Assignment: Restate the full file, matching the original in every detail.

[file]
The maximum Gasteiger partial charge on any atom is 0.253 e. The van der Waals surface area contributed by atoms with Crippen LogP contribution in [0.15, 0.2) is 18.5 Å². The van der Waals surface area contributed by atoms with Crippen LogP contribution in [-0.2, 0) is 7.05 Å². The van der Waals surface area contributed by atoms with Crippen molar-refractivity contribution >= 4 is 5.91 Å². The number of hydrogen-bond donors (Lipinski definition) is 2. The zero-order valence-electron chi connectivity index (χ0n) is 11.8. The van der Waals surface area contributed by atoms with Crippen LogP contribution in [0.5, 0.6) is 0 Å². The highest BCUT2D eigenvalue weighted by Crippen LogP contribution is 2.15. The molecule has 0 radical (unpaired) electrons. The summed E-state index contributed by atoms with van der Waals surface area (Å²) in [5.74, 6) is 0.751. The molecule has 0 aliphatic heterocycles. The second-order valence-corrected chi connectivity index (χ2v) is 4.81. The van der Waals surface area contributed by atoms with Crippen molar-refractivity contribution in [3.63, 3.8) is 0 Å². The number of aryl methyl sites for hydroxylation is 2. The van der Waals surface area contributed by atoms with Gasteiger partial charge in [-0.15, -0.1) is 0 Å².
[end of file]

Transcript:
The maximum Gasteiger partial charge on any atom is 0.253 e. The van der Waals surface area contributed by atoms with Crippen LogP contribution in [0.15, 0.2) is 18.5 Å². The van der Waals surface area contributed by atoms with Crippen LogP contribution in [-0.2, 0) is 7.05 Å². The van der Waals surface area contributed by atoms with Crippen molar-refractivity contribution >= 4 is 5.91 Å². The number of hydrogen-bond donors (Lipinski definition) is 2. The zero-order valence-electron chi connectivity index (χ0n) is 11.8. The van der Waals surface area contributed by atoms with Crippen LogP contribution in [0.5, 0.6) is 0 Å². The highest BCUT2D eigenvalue weighted by Crippen LogP contribution is 2.15. The molecule has 0 radical (unpaired) electrons. The summed E-state index contributed by atoms with van der Waals surface area (Å²) in [5.74, 6) is 0.751. The molecule has 0 aliphatic heterocycles. The second-order valence-corrected chi connectivity index (χ2v) is 4.81. The van der Waals surface area contributed by atoms with Crippen molar-refractivity contribution in [3.63, 3.8) is 0 Å². The number of aryl methyl sites for hydroxylation is 2. The van der Waals surface area contributed by atoms with Gasteiger partial charge in [-0.15, -0.1) is 0 Å².